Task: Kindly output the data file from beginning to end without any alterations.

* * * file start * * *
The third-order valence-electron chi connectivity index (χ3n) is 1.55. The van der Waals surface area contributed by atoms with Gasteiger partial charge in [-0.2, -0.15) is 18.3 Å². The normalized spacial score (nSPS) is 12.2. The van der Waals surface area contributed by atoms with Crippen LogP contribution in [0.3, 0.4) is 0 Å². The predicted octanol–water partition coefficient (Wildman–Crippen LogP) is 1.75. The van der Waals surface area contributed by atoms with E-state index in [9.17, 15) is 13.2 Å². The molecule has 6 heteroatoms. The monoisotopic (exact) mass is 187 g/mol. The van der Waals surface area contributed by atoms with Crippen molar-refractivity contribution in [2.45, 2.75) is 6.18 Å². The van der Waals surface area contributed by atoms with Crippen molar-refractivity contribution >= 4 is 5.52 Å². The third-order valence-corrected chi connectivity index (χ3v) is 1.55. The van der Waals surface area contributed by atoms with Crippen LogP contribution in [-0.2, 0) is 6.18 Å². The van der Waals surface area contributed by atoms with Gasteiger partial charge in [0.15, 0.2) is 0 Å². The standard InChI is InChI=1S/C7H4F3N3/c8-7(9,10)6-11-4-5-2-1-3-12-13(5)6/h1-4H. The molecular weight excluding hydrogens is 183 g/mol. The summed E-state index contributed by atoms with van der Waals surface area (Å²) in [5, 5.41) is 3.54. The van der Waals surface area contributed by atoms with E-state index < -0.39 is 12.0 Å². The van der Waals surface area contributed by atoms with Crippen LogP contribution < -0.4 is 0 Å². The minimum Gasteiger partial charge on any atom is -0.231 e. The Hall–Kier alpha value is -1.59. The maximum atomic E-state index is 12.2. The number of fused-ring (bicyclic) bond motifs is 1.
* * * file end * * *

The third-order valence-electron chi connectivity index (χ3n) is 1.55. The van der Waals surface area contributed by atoms with Gasteiger partial charge in [-0.2, -0.15) is 18.3 Å². The normalized spacial score (nSPS) is 12.2. The van der Waals surface area contributed by atoms with Crippen LogP contribution in [0.3, 0.4) is 0 Å². The predicted octanol–water partition coefficient (Wildman–Crippen LogP) is 1.75. The van der Waals surface area contributed by atoms with E-state index in [9.17, 15) is 13.2 Å². The molecule has 6 heteroatoms. The monoisotopic (exact) mass is 187 g/mol. The van der Waals surface area contributed by atoms with Crippen molar-refractivity contribution in [2.45, 2.75) is 6.18 Å². The van der Waals surface area contributed by atoms with Crippen molar-refractivity contribution >= 4 is 5.52 Å². The third-order valence-corrected chi connectivity index (χ3v) is 1.55. The van der Waals surface area contributed by atoms with Crippen LogP contribution in [-0.2, 0) is 6.18 Å². The van der Waals surface area contributed by atoms with Gasteiger partial charge in [0.15, 0.2) is 0 Å². The standard InChI is InChI=1S/C7H4F3N3/c8-7(9,10)6-11-4-5-2-1-3-12-13(5)6/h1-4H. The molecular weight excluding hydrogens is 183 g/mol. The summed E-state index contributed by atoms with van der Waals surface area (Å²) in [5, 5.41) is 3.54. The van der Waals surface area contributed by atoms with E-state index < -0.39 is 12.0 Å². The van der Waals surface area contributed by atoms with Crippen LogP contribution < -0.4 is 0 Å². The minimum Gasteiger partial charge on any atom is -0.231 e. The Hall–Kier alpha value is -1.59. The maximum atomic E-state index is 12.2. The number of fused-ring (bicyclic) bond motifs is 1.